Freedom's Frontier: California and the Struggle over Unfree Labor, Emancipation, and Reconstruction

Freedom's Frontier: California and the Struggle over Unfree Labor, Emancipation, and Reconstruction

Freedom's Frontier: California and the Struggle over Unfree Labor, Emancipation, and Reconstruction

Freedom's Frontier: California and the Struggle over Unfree Labor, Emancipation, and Reconstruction

Synopsis

Most histories of the Civil War era portray the struggle over slavery as a conflict that exclusively pitted North against South, free labor against slave labor, and black against white. In Freedom's Frontier, Stacey L. Smith examines the battle over slavery as it unfolded on the multiracial Pacific Coast. Despite its antislavery constitution, California was home to a dizzying array of bound and semibound labor systems: African American slavery, American Indian indenture, Latino and Chinese contract labor, and a brutal sex traffic in bound Indian and Chinese women. Using untapped legislative and court records, Smith reconstructs the lives of California's unfree workers and documents the political and legal struggles over their destiny as the nation moved through the Civil War, emancipation, and Reconstruction.
Smith reveals that the state's anti-Chinese movement, forged in its struggle over unfree labor, reached eastward to transform federal Reconstruction policy and national race relations for decades to come. Throughout, she illuminates the startling ways in which the contest over slavery's fate included a western struggle that encompassed diverse labor systems and workers not easily classified as free or slave, black or white.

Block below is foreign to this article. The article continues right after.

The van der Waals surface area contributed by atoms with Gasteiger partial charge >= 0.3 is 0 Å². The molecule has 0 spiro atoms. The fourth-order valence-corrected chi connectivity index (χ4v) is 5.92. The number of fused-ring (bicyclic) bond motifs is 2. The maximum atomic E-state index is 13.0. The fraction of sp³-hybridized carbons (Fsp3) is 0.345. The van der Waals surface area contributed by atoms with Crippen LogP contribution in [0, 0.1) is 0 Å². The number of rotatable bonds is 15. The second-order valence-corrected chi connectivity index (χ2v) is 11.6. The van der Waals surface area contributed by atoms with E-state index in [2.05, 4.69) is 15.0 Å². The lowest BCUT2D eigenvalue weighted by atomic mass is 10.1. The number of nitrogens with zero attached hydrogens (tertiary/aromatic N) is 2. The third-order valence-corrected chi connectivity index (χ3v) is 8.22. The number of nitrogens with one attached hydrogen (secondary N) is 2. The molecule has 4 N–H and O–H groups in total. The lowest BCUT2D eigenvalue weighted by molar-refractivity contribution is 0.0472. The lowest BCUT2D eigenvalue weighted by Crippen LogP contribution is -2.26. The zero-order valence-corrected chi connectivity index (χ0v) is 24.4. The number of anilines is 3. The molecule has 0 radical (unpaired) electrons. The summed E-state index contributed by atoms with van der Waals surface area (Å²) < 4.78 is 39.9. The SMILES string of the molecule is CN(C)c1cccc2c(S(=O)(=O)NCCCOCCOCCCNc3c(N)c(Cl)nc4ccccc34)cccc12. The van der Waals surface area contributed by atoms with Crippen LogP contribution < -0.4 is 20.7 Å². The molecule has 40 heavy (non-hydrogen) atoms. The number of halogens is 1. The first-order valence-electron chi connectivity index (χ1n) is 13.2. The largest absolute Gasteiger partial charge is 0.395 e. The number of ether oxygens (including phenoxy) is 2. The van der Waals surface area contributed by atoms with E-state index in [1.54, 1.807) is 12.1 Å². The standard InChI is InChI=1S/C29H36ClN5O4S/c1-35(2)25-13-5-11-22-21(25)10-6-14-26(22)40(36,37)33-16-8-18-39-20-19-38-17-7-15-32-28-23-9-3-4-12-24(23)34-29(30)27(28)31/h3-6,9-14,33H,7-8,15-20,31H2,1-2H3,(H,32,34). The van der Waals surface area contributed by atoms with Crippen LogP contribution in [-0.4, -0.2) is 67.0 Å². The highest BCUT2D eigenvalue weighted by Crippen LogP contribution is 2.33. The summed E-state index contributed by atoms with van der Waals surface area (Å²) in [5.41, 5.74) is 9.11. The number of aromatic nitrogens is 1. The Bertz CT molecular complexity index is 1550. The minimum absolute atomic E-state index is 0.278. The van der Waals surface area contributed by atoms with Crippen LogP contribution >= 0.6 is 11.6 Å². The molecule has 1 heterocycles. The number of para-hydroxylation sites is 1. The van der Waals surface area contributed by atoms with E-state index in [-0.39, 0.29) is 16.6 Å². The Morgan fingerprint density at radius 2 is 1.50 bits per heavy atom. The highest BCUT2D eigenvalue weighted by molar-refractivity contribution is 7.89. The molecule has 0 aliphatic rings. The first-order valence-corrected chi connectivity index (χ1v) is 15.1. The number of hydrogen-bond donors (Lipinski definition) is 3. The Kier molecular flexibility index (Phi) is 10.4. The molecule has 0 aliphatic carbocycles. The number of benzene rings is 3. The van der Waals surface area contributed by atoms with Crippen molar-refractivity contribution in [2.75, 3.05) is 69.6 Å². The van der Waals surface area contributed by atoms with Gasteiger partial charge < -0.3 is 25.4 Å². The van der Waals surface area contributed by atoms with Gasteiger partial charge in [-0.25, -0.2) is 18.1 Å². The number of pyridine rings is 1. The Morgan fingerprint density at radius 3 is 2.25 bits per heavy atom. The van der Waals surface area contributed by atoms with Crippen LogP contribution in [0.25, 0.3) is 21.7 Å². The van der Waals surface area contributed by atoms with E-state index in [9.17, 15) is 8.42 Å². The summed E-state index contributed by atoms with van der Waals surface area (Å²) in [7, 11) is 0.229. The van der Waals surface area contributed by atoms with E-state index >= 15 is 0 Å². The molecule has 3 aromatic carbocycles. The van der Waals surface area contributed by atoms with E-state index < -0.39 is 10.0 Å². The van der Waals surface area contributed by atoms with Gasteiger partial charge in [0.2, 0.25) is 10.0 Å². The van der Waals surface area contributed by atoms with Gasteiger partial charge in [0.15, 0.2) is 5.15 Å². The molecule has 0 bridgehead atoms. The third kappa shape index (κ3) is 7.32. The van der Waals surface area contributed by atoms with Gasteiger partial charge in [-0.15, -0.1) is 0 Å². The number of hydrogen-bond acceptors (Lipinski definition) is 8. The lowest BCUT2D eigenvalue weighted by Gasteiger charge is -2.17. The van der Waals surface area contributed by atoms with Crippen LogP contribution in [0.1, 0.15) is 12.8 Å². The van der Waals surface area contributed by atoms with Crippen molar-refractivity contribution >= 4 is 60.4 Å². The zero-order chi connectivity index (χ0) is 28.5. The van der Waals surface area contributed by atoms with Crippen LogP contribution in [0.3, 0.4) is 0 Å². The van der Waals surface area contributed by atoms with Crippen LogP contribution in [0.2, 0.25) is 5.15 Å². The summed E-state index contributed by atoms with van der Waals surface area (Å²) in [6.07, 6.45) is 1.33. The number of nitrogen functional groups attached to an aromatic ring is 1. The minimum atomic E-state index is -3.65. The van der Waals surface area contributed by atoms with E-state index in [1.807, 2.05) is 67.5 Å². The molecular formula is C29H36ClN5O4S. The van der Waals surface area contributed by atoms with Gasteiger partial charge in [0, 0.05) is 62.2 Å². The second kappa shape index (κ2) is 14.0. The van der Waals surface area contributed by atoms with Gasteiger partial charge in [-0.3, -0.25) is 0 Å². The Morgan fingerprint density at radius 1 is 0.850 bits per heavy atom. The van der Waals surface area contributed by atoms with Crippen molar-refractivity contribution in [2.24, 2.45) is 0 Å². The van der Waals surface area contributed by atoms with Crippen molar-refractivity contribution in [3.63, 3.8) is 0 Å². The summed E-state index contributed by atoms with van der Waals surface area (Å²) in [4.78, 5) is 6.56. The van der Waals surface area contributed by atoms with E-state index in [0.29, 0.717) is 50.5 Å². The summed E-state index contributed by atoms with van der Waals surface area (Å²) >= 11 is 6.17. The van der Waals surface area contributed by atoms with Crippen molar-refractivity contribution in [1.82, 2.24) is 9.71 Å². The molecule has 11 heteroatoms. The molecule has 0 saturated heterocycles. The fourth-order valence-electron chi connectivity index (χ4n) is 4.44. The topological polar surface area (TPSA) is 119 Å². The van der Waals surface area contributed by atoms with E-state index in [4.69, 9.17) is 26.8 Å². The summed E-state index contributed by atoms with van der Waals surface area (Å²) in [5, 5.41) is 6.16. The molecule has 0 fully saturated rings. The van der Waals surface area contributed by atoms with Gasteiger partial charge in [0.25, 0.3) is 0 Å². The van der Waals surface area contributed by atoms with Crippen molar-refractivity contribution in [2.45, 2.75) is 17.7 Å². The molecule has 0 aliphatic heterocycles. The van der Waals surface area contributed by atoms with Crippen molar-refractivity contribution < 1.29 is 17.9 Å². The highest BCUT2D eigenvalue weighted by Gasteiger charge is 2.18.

Excerpt

In December 1856, more than six years after California entered the Union as a free state, an African American woman named Charlotte Sophie Gomez appeared before San Francisco’s Fourth District Court on charges of kidnapping. Gomez’s accuser, a prominent white physician named Oliver Wozencraft, testified that she had taken a nine-year-old girl named Shasta from his home and concealed her for nearly three years. Gomez belonged to a small network of African American abolitionists who aided enslaved people brought to California in violation of the state’s antislavery constitution. Shasta’s “abduction” had all the trappings of a fugitive slave case. After Gomez took Shasta from Wozencraft’s home, she changed the girl’s name and eventually cut her hair so that she could pass as a boy. When Wozencraft caught wind of Shasta’s whereabouts, Gomez spirited her out of the city to live with a free black family in the countryside. To all appearances, Shasta was a fugitive slave on free soil.

But Shasta differed from other California runaways in a critical regard: she was a Yuki Indian child. Wozencraft, a former federal Indian commissioner, had captured her during a punitive campaign against her people in northwestern California in 1851. He then bound her as his ward under the provisions of California’s 1850 Act for the Government and Protection of Indians. This law allowed whites to keep Indian children and profit from their labor until they reached adulthood. Gomez had, in effect, used the same underground networks developed to smuggle African American slaves out of bondage to liberate an Indian child from long-term servitude in a white household. Gomez appeared before the court and, supported by “a large delegation of the colored population, both male and female,” refused to disclose the child’s whereabouts. These efforts to conceal the young girl failed. A private detective finally tracked Shasta to her hiding place. Wozencraft reclaimed the . . .

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